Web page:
January 30, 2015
Originally posted by the AFL-CIO
On Super Bowl Sunday next week, some of our larger and faster union brothers—members of the NFL Players Association (NFLPA)—will be battling it out in Glendale, Ariz., at Super Bowl XLIX (49 for those of us who are shaky on Roman numerals). While the Super Bowl carries a union label, from players to broadcast crews to stadium workers—your Super Bowl party spread can too, with union-made in America food and drinks.
Check out these union-made Super Bowl party products, compiled by our friends at Labor 411, the union business directory from the Los Angeles County Federation of Labor. Food and drinks are brought to you by the Bakery, Confectionery, Tobacco Workers and Grain Millers (BCTGM), the UAW, Machinists (IAM), the United Food and Commercial Workers (UFCW) and the Teamsters (IBT).
Beck’s, Budweiser, Busch. Goose Island, Hoegaarden, Land Shark Lager, Leffe Blond, Michelob, Natural, O’Doul’s (non alcoholic), Shock Top, Stella Artois, Iron City, Rolling Rock, Red Stripe, Kirin, Labatt Blue, Stegmaier, Lionshead, Steelhead, Butte Creek, Red Tail Ale, Blue Moon, Henry Weinhard’s, Killian’s, Mickey’s, Molson Canadian, Olde English 800,
Steel Reserve, Miller, Keystone Light, 1845 Pils, Bass Pale Ale, Moosehead, Schlitz, Pabst,
Sam Adams, Hamm’s and Kingfisher Premium Lager.
Alexander & Hornung, Always Tender, Ball Park, Banquet, Butterball, Dearborn Sausage Co., Farmer John, Farmland, Hebrew National, Hormel, Omaha Steaks, Oscar Meyer, Thumann’s and Tyson.
Act II Popcorn, Bagel Bites, Lay’s, Cheetos, Cheez-It, Chex Mix, Chips Ahoy, Doritos, Fig Newtons, Fritos, Rice Krispies Treats, Rold Gold Pretzels, Ruffle, Triscuit and Wheat Thins.
Chips and Salsa
Mission Chips, Old El Paso Chips, Dips and Salsa, Pace Salsa, Stacy’s Pita Chips, Sun Chips
Tostitos Chips and Salsa.
January 13, 2015
Bonnie Ladin Union Skills Training Program Provides Great Opportunity for Union Leaders and Staff, Community Activists
Adapted from the AFL-CIO
The AFL-CIO Bonnie Ladin Union Skills Training Program (BLUS) 2015 classes are now open for registration.
The program is designed for union leaders, staff and community activists and offers intensive hands-on training around the areas of collective bargaining; organizing; arbitration and grievance handling; leadership for new union officers; strategic campaigns for contracts; teaching techniques; and best financial practices.
Taught by a group of experienced instructors, the BLUS program brings together rising union activists and community allies with the end goal of helping participants to better serve their unions and communities.
The classes cover many aspects of union training, such as writing contract language, arbitration, and organizing.
Most classes are held at the MITAGS training center in Linthicum, MD. MITAGS is close to BWI Airport, Amtrak, and I-95. Free shuttle service is offered to and from the airport and train station.
For more information, visit aflcio.org/union-skills.
This is a great opportunity for UFCW Locals and members to get more involved in their union, workplace, and community.
January 9, 2015
This past Wednesday, the AFL-CIO sponsored a national Summit on Raising Wages. The summit featured a wide range of speakers, including Sen. Elizabeth Warren (D-Mass.), Labor Secretary Thomas Perez and actress Piper Perabo, and was attended by the UFCW and many others who expressed the importance of higher wages for working Americans.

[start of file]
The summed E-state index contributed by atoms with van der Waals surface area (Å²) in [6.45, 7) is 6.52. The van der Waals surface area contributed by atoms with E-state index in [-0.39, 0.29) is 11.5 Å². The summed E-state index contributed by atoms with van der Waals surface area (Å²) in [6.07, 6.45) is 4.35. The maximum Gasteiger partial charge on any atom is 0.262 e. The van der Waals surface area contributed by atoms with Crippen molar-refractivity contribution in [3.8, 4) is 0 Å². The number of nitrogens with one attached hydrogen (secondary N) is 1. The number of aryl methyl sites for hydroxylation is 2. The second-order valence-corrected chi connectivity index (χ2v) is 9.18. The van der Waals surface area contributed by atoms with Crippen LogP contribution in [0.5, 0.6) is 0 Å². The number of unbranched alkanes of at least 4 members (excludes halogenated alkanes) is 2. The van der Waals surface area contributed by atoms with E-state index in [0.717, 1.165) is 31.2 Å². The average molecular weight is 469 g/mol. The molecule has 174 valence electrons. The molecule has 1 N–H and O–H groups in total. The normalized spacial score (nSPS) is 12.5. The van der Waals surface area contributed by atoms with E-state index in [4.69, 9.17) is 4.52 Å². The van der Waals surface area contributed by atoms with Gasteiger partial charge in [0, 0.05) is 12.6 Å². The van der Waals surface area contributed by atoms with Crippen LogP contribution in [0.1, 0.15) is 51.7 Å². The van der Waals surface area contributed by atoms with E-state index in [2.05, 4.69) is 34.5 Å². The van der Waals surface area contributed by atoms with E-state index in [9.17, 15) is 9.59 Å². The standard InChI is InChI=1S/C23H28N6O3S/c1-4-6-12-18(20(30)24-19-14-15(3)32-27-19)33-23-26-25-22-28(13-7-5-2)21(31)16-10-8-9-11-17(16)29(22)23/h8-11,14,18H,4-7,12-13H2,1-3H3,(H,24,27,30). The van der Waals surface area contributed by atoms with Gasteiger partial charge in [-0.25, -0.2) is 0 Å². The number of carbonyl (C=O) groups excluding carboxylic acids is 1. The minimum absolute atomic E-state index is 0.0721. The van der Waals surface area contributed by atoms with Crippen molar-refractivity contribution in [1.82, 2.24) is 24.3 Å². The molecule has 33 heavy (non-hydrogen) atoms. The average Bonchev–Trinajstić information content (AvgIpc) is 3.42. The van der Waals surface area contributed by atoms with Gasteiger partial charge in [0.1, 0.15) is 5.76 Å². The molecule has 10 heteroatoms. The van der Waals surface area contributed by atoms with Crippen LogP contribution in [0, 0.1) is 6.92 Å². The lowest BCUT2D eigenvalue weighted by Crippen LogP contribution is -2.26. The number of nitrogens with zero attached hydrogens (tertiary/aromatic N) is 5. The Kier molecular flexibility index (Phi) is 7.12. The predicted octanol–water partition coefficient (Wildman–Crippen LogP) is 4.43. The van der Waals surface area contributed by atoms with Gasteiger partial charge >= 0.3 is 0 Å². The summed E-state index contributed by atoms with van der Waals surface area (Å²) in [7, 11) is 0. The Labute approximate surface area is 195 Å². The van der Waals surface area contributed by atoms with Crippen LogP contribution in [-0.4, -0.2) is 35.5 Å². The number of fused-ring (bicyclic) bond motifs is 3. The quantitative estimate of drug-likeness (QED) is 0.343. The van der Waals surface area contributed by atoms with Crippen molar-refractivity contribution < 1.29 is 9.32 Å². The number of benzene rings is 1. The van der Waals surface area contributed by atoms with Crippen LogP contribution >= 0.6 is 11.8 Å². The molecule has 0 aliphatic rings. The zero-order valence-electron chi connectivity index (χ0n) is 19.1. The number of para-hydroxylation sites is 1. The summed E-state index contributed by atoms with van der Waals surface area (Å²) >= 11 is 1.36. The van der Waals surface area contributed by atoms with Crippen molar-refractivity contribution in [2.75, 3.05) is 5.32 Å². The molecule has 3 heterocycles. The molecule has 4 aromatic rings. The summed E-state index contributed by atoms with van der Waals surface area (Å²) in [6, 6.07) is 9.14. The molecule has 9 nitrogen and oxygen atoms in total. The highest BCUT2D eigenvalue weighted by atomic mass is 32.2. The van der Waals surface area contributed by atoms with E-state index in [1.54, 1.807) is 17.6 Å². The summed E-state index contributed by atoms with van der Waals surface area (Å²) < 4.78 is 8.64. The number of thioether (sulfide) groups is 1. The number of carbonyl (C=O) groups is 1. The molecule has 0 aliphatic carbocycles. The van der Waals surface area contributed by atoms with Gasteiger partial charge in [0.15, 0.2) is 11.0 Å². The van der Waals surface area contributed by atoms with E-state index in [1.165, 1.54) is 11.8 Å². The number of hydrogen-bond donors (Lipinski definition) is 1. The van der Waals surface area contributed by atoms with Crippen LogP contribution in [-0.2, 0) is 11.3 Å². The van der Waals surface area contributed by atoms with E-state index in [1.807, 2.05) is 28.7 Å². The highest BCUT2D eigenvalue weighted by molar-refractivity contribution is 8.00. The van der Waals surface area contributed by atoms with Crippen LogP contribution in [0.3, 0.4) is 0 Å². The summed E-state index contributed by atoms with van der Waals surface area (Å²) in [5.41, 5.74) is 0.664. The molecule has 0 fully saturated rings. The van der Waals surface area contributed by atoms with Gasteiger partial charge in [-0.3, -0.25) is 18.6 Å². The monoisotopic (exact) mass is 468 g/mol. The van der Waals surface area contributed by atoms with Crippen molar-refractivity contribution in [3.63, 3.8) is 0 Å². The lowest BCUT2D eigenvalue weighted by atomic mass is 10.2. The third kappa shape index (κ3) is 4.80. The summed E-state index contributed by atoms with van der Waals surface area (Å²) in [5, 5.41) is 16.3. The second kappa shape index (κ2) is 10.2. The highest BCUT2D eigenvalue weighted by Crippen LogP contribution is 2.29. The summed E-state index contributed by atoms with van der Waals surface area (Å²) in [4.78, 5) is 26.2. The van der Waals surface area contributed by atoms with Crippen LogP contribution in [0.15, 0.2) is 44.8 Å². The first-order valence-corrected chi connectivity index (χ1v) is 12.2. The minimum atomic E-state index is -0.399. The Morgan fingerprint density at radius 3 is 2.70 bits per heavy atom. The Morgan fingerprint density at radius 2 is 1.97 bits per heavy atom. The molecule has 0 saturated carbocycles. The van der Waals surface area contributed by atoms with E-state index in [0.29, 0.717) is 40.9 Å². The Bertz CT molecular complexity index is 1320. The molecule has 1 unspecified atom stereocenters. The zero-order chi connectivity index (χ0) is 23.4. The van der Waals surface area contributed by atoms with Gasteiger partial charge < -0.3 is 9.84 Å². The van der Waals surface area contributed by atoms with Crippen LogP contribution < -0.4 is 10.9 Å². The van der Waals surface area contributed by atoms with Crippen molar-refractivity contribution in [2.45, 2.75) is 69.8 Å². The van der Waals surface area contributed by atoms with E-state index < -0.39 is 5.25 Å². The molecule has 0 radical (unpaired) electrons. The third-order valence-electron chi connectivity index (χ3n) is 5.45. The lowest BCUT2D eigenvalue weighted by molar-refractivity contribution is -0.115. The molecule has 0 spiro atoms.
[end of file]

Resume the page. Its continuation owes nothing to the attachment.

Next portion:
Senator Elizabeth Warren was a commanding presence during the event, speaking about how raising the minimum wage is imperative to decreasing inequality. “Trickle-down economics was nothing more than helping the rich and powerful get more rich and powerful,” she said.
Labor Secretary Tom Perez echoed Warren’s statements, and talked about how working together will lead to success in creating a fair system for all: “You shouldn’t have to win the geographic lottery to get a good wage.”
OUR Walmart member Colby Harris was also among the panelists, and addressed the crowd about his first hand experience living on less than liveable wages at Walmart, as well as being retaliated against by his employers when advocating for better pay.
International AFL-CIO president Richard Trumka also spoke, urging that raising wages “is not a hobby. It’s our mission. It’s a beginning, not an ending.”
He also talked about the labor federation’s plans to immediately launch #RaiseTheWage campaigns and summits in additional cities. Part of these campaigns, he also added, is the fight for state and local paid sick days and equal pay for men and women, as well as people of all races.
You can watch the entire live-stream of the event here:
January 6, 2015
Be sure to tune in Wednesday on the AFL-CIO Now blog for the live stream of the first National Summit on Raising Wages. The summit, sponsored by the AFL-CIO, will examine concrete and progressive steps to raise wages for working people to help solve the dilemma of income inequality that plagues the United States.
Sen. Elizabeth Warren (D-Mass.) will deliver the keynote address and the summit will feature a roundtable discussion by a diverse group including academics, business owners, prominent leaders—including Labor Secretary Thomas Perez—and everyday working people. Click here for the agenda.
December 4, 2014
Adapted post from the AFL-CIO
It’s easy to get into the better-to-give-than-receive generous holiday shopping spirit. But it doesn’t hurt to save a few bucks, too, and Union Plus can help you stretch your holiday budget with money-saving discounts and special deals exclusively for union families.
There are Union Plus discounts on laptops, wireless phones, union-made clothing, movies, car rentals and a lot more, including treats and toys for your favorite four-legged family member. But please, no reindeer antlers, let your fur kids have a little bit of dignity.
You can even let your fellow union members know about these great discounts for working people by sending them a free holiday e-card.
Click here to see all the gift possibilities from Union Plus.